Posts tagged occupy wall street.
A year ago this week, I published an article in the Voice about art and Occupy Wall Street. Having written for years about art and resistance played out mostly as a theoretical or formal exercise, the occupation in Zuccotti Park felt like a miracle, a genuine efflorescence of nonviolent protest. Inspired by occupations and uprisings around the globe, OWS—despite all its problems—represented a moment in which people came together and created a brief, provisionally utopian community where art and living converged.
Is contemporary art politically useless? Does it serve only as a bystander, offering smart academic responses—or worse, packaging revolution into edgier-than-average commodities to sell to the very elites that these movements challenged? Does art lay the ground for future insurrections, or merely undergird a whole system of capitalist thought and institutions that have to be changed before anything else can change?
It was widely remarked on at the time that the art world—well-known artists and others involved in the institutions of art—did not figure prominently. Instead, many participants came from fields like anthropology, geography, or public medicine. But now that Arab Spring, Occupy, and the global “movement of squares” have receded and art has stepped back into its customary role, analyzing and historicizing events by turning them into objects and showcasing them in exhibitions, a few questions arise:
Let’s look at a few local examples. (read more)
Hell’s Angel dog being being frisked at one of the Occupy protests.
From the amazing new Tumblr: Awwcupy Wall Street, The Occupy movement’s cutest protesters.
Brooklyn College associate professor of sociology Alex S. Vitale and illustrator Chi Birmingham chart the evolution of police riot gear from the war protests of the 60s and 70s, through the trade protests of the mid-90s, to the current Occupy Wall Street demonstrations and their various national offshoots.
It’s hard not to notice that once the right number of white folks are affected, people want to take to the street. Unemployment numbers are high? We’ve had high unemployment for years. People are living in or near the poverty line? Yeah — we know.
When minorities speak up and say there is an issue, we are told maybe we are doing something wrong. Perhaps we are targeted by the police because of what we are wearing. Perhaps we don’t look for jobs the right way. Maybe we aren’t educated enough. But now that it’s affecting other folks, now there’s a problem. Now we need to come together and fight the power. Someone tweeted at me that we need to come together and not point out silly differences like race because we’re in this together!
Yes, we can — and have (there is support from various folks of color) — come together within this movement, but you can’t expect us to throw away “race” and ignore history. Even the violence that’s happening with the Occupiers right now is looked at differently because of race. You can’t be surprised that people have reservations about this when you look at how our issues have been dealt with before.
I’m not making an argument for ignoring the movement because a lot of the movement ignored us. But I am saying take a moment to walk away from your righteousness to understand that your newfound plight has been some people’s plight for generations.
We just didn’t have a catchy name for it.
Black America’s fight for income equality is not on Wall Street, but is a matter of day-to-day survival. The more pressing battles are against tenant evictions, police brutality and street crime. This group doesn’t see a reason to join the amorphous Occupiers.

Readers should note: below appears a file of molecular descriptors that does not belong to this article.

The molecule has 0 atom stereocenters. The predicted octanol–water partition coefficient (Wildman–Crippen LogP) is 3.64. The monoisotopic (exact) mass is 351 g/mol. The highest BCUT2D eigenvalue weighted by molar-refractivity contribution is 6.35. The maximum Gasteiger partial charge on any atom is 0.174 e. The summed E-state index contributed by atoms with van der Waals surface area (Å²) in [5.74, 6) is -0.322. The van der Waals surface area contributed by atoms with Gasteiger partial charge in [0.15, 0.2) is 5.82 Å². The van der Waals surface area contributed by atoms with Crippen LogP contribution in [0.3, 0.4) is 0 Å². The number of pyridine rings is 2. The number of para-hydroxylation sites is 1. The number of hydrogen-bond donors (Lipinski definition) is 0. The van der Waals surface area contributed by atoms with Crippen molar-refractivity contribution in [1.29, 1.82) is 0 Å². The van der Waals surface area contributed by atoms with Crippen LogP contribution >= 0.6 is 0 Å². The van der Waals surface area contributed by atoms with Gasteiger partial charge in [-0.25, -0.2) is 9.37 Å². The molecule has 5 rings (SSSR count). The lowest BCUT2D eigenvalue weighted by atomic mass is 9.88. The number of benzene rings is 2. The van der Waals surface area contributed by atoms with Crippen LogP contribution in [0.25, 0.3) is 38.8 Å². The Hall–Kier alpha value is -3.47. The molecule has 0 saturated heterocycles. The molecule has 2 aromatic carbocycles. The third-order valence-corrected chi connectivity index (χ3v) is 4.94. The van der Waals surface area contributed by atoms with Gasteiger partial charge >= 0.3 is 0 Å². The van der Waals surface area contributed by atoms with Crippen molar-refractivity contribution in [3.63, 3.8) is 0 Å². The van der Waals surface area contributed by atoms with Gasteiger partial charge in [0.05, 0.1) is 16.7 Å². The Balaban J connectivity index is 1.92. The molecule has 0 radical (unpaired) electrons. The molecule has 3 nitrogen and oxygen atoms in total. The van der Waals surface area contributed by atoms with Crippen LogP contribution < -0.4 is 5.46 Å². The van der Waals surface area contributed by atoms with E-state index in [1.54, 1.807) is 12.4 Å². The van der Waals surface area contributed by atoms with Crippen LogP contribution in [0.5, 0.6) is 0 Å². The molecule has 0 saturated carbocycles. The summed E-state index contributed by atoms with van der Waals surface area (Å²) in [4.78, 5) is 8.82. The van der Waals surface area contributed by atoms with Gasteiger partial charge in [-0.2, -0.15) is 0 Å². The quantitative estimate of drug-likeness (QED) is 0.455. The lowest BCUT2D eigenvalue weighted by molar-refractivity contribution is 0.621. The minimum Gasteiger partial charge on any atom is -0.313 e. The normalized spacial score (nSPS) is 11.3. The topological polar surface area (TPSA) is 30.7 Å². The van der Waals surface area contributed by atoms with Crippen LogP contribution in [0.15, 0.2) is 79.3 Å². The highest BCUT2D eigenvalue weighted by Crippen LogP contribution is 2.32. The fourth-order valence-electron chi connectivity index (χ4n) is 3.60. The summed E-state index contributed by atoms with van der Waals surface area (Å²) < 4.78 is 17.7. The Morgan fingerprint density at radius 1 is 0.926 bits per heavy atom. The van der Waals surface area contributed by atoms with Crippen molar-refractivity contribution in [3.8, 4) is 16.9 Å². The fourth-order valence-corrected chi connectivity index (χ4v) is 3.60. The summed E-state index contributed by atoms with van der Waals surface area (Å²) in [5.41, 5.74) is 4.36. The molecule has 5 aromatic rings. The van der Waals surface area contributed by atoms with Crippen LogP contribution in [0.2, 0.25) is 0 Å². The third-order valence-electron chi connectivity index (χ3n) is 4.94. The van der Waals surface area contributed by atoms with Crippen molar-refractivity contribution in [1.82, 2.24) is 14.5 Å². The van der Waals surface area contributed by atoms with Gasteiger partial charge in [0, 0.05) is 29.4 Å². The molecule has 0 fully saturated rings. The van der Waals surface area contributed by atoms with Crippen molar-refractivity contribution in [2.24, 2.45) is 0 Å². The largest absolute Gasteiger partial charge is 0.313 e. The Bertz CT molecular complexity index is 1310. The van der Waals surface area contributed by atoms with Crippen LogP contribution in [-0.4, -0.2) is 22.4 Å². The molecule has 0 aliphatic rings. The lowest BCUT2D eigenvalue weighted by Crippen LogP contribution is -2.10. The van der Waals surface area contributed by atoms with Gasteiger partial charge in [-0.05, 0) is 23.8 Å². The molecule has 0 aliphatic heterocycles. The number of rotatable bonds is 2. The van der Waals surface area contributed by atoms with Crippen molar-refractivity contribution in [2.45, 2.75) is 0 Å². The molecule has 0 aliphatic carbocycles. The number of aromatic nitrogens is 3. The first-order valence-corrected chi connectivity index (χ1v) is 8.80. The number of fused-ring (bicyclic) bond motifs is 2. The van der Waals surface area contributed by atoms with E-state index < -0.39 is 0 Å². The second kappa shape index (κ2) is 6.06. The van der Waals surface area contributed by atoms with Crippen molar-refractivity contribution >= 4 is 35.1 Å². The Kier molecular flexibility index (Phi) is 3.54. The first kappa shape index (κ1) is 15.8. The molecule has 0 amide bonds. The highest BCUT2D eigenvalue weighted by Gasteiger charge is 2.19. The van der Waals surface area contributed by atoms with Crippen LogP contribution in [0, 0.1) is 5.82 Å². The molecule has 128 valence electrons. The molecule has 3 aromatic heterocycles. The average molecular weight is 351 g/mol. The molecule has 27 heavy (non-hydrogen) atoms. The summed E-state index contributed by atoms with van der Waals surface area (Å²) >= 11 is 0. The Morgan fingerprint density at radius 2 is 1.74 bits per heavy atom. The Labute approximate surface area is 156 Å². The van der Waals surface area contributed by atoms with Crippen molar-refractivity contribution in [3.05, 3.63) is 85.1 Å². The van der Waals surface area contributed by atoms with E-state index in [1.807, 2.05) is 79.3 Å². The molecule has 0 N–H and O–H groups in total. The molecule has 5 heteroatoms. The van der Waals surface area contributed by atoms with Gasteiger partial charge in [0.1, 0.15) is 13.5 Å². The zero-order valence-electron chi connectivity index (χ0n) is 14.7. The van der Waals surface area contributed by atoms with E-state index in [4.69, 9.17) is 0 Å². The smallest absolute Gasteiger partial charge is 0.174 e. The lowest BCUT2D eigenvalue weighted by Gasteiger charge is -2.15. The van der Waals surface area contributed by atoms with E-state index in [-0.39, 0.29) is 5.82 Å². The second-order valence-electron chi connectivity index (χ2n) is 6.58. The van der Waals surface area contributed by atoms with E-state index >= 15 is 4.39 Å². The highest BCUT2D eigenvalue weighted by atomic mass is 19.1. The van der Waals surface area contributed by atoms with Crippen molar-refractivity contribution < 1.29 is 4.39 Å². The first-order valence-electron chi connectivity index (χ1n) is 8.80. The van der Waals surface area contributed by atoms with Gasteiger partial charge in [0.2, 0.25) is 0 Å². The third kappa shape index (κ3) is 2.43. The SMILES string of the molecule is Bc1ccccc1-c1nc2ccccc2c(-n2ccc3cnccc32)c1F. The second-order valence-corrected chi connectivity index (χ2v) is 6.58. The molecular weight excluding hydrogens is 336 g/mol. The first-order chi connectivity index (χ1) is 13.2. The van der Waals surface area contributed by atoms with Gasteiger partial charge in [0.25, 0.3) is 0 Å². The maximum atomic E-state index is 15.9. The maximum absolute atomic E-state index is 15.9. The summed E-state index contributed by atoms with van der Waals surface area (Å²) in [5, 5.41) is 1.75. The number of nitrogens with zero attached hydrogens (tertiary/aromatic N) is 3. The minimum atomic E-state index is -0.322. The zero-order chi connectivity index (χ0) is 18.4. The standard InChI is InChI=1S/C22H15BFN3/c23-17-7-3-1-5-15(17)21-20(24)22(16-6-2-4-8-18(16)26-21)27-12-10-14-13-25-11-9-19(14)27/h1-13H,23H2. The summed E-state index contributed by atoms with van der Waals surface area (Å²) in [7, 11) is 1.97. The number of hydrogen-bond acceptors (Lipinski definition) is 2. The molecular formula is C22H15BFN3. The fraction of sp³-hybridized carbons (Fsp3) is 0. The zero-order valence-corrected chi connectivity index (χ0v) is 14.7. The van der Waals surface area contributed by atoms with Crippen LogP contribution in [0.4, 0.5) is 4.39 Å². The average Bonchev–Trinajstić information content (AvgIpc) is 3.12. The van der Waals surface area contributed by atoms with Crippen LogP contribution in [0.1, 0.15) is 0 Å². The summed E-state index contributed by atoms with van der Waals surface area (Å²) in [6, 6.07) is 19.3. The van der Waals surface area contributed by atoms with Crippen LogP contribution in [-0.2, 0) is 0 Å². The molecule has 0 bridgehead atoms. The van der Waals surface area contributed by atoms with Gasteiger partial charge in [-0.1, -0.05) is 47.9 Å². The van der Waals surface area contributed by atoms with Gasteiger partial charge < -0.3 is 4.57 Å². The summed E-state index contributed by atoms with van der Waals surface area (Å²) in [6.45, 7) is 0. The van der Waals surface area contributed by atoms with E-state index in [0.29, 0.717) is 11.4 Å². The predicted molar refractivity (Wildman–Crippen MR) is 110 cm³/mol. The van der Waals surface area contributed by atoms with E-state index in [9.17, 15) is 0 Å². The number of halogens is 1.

There’s some other good stuff in the article, but this stuck out to me. A leaderless movement with vague goals & no real plan on how to achieve them really does not address what has been happening in our communities. And that’s before we get into the history of successful black communities being destroyed at the hands of dissatisfied whites.
Waziyatawin speaks to Occupy Oakland.
“With European countries facing bankruptcy, we are witnessing the endgame of capitalism. The paradigm of unlimited growth is inherently unsustainable. It always has been, but this truth is finally catching up to American society. Given the realities of peak debt and peak oil, we are now facing the collapse of the American economy and the collapse of civilization more broadly. These, combined with the crises emerging from global warming, climate change, and the collapsing of ecosystems due to hyperexploitation means that it is time for everyone to recognize the harm of the existing systems and institutions, and to seek to dismantle them completely before it is all destroyed. You will not find your justice in capitalism. You will not find your justice in the colonial government of the United States. You will find justice when the institutions of capitalism and colonialism are destroyed and replaced with sustainable ways of being that nurture and protect all life.”
[Picture: Background: 8 piece pie style color split with light blue and green alternating. Foreground: White man with black-rimmed glasses wearing a pink and black striped t-shirt, a small black bag strapped over his shoulder, and visible tattoos on his arms. Top text: “All this divisiveness is hurting our cause” Bottom text: “So just accept that I’m right”]
OWS protesters, is that you?
White feminists, is that you?
(especially important to think about given the way the narrative of outrage about police brutality at occupy wall street is so premised on the violation of white individuals…because, you know, police brutality just started happening…its not like certain communities have been targeted for centuries by the state….)